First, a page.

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In NDIS's passthru example, how to send a NDIS_PACKET with a specific adapter? RRS feed

  • Question

  • Hi. I'm working on a NAT-like driver software in Windows platform by modifying the original passthru example in WDK 7600.16385.1.

    Here're several ethernet network adapters in my machine, and I wanna analyze every packet I received then decide which adapter to forward the packet to. There comes the problem: I don't know how to specify the adapter for sending when calling the NdisSend function in PtReceive\PtReceivePacket\MPTransferData\PtTransferDataComplete.

    As follows, there's a BindingHandle arg in NdisSend, but in my understanding it should stand for all the adapters in passthru(may not right:)

    NdisSend(&Status, pAdapt->BindingHandle, MyPacket);

    So how to specify a adapter like this form :{62E9DB05-88D3-479D-A194-22D6A591DB96} when calling NdisSend?

    Very thx..

    Sunday, December 9, 2012 2:44 AM

Answers

  • The issue here is that NDIS 5 has two fundamentally different kinds of IM drivers: MUX-IM drivers and Filter-IM drivers.

    • Filter-IM drivers sit in between a single adapter and tcpip.  Filters don't have access to any other network adapters on the system.  PASSTHRU is a sample Filter-IM driver.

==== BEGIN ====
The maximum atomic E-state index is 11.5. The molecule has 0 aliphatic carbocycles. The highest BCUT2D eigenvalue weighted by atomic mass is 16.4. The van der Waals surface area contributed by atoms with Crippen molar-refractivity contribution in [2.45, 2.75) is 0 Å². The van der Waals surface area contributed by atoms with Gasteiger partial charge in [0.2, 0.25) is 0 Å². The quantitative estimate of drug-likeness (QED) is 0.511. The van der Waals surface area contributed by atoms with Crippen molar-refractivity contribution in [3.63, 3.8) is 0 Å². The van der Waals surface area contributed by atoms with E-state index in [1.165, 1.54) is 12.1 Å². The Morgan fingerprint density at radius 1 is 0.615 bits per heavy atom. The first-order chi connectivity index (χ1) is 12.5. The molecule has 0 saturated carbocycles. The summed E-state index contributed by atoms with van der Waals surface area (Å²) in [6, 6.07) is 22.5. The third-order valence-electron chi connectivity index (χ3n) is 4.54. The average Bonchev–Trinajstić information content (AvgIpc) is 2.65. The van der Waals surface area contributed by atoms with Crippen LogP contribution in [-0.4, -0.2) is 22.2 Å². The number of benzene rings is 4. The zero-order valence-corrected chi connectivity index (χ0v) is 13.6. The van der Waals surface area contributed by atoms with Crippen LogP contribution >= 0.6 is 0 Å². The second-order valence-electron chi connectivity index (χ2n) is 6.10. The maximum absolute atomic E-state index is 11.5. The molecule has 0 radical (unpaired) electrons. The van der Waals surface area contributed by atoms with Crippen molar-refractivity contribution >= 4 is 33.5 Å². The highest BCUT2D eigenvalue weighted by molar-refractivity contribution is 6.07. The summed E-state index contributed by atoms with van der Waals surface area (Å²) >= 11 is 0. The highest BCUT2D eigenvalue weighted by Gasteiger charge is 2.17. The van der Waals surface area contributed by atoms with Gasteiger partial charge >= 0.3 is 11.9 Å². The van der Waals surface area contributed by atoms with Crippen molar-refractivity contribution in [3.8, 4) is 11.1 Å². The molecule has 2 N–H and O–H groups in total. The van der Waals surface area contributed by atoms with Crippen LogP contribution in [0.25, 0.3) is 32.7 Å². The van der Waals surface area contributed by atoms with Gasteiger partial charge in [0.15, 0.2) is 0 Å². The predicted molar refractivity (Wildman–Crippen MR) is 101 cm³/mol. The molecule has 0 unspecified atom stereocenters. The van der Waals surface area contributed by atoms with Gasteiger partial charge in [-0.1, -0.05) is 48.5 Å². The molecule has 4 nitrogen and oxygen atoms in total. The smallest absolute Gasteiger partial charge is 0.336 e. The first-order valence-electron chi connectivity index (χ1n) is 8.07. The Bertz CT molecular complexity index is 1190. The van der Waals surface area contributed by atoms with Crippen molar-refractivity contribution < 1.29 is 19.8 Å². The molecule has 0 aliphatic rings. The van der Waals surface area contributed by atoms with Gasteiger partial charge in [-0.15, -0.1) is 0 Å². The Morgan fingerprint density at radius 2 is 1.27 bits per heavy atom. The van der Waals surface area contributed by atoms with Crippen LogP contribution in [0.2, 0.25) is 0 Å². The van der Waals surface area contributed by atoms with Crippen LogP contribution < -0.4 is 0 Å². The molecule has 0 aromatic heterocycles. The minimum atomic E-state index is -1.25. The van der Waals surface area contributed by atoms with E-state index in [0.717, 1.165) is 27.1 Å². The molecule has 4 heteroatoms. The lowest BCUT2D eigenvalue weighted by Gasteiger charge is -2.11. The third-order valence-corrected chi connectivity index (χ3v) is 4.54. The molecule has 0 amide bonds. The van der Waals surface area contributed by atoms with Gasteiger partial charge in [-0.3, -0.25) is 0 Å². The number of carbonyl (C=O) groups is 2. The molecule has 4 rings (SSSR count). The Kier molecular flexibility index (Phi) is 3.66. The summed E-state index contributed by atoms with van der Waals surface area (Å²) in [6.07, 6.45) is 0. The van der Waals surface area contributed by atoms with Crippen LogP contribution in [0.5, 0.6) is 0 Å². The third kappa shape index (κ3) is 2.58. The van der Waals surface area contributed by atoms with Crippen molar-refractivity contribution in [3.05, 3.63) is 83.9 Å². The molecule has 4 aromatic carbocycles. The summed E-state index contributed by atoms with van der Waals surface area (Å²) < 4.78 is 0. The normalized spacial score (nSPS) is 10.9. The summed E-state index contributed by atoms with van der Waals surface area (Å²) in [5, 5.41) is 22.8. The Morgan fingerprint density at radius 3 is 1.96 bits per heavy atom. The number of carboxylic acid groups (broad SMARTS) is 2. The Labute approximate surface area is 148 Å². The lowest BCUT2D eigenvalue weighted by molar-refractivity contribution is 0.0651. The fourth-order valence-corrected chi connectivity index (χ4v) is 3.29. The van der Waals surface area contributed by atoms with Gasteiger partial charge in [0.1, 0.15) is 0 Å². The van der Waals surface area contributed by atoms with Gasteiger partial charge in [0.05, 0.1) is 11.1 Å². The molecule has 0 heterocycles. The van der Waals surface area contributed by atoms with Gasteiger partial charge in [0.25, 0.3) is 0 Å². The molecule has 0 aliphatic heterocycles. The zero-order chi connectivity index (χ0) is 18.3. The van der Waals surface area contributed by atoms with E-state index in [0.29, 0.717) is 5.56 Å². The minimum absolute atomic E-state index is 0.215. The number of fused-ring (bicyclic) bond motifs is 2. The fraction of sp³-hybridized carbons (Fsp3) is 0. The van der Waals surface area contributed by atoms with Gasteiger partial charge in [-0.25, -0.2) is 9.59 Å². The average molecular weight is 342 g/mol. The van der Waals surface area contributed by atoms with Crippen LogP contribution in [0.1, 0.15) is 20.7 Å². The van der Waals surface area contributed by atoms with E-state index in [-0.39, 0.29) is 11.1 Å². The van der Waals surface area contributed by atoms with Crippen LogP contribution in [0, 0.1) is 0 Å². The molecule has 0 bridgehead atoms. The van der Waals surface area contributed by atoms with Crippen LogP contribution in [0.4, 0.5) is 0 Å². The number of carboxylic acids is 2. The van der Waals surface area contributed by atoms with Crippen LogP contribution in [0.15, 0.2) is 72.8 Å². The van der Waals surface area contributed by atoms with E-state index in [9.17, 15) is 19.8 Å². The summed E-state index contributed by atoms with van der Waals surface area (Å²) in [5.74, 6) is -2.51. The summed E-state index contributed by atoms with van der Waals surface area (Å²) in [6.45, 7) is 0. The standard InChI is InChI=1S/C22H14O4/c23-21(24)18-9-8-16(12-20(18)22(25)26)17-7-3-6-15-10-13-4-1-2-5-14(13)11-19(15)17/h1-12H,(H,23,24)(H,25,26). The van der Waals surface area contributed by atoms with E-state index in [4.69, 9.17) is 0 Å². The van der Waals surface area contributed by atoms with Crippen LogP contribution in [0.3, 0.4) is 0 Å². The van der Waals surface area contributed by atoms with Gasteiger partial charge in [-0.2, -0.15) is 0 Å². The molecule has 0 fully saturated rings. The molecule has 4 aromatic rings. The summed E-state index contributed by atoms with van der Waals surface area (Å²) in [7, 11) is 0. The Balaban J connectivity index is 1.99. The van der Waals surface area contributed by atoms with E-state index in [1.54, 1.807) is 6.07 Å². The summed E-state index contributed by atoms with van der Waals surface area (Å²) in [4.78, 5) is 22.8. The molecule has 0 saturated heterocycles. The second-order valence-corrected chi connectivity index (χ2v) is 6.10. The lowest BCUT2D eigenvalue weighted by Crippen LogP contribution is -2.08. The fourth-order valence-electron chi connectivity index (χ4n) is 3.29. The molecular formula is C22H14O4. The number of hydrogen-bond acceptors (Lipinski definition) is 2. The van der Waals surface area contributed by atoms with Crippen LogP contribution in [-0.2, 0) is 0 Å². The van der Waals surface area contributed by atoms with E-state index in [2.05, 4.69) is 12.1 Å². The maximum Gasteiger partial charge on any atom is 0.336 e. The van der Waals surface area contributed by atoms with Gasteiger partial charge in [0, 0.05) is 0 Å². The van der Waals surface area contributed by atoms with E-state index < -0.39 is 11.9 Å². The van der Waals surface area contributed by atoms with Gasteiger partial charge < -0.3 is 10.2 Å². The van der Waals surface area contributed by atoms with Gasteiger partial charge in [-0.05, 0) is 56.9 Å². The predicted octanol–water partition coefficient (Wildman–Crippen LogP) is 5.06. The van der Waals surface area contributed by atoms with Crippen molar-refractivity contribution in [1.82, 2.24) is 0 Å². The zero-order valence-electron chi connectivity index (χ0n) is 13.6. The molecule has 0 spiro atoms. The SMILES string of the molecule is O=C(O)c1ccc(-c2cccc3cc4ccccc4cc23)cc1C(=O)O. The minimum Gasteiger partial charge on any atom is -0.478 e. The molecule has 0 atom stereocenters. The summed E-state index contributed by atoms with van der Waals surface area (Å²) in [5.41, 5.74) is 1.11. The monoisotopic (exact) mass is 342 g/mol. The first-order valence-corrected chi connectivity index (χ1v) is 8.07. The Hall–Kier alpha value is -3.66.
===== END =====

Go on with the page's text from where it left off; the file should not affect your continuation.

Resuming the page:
• MUX-IMs sit over N adapters, and expose M interfaces to tcpip.  MUX-IMs have much more flexibility in rerouting traffic; you can decide which adapter to send to on a packet-by-packet basis.  The price of this power, however, is complexity: it's much more difficult to build a working MUX-IM driver than it is to build a Filter-IM driver.  MUXIM is a sample MUX-IM driver.

    So it sounds like you want to be able to route packets to different adapters.  For that kind of functionality, you'll need to build a MUX-IM driver, and bind yourself over every physical adapter.  Then you'll get a handle for each, and you can call NdisSend for whichever adapter.

    You can read more about this here:

        http://msdn.microsoft.com/en-us/library/windows/hardware/ff548970(v=vs.85).aspx
        http://msdn.microsoft.com/en-us/library/windows/hardware/ff556949(v=vs.85).aspx
        http://msdn.microsoft.com/en-us/library/windows/hardware/ff557076(v=vs.85).aspx

    I'd like to emphasize again... it's difficult to build a correctly-functioning MUX-IM driver.

    Sunday, December 9, 2012 8:14 PM
  •  

    • Filter-IM drivers sit in between a single adapter and tcpip.  Filters don't have access to any other network adapters on the system.  PASSTHRU is a sample Filter-IM driver.

    Filter-IM driver can bind to several adapters. Just check Passthru's MPInitialize() function. There isn't any point to put single adapter into the list ;)

            //
            // Add this adapter to the global pAdapt List
            //
            NdisAcquireSpinLock(&GlobalLock);
    
            pAdapt->Next = pAdaptList;
            pAdaptList = pAdapt;
    
            NdisReleaseSpinLock(&GlobalLock);
    

    For the original question. pAdapt->BindingHandle is unique for every adapter. Find the correct pAdapt from the pAdaptList by comparing miniport name stored in PtBindAdapter().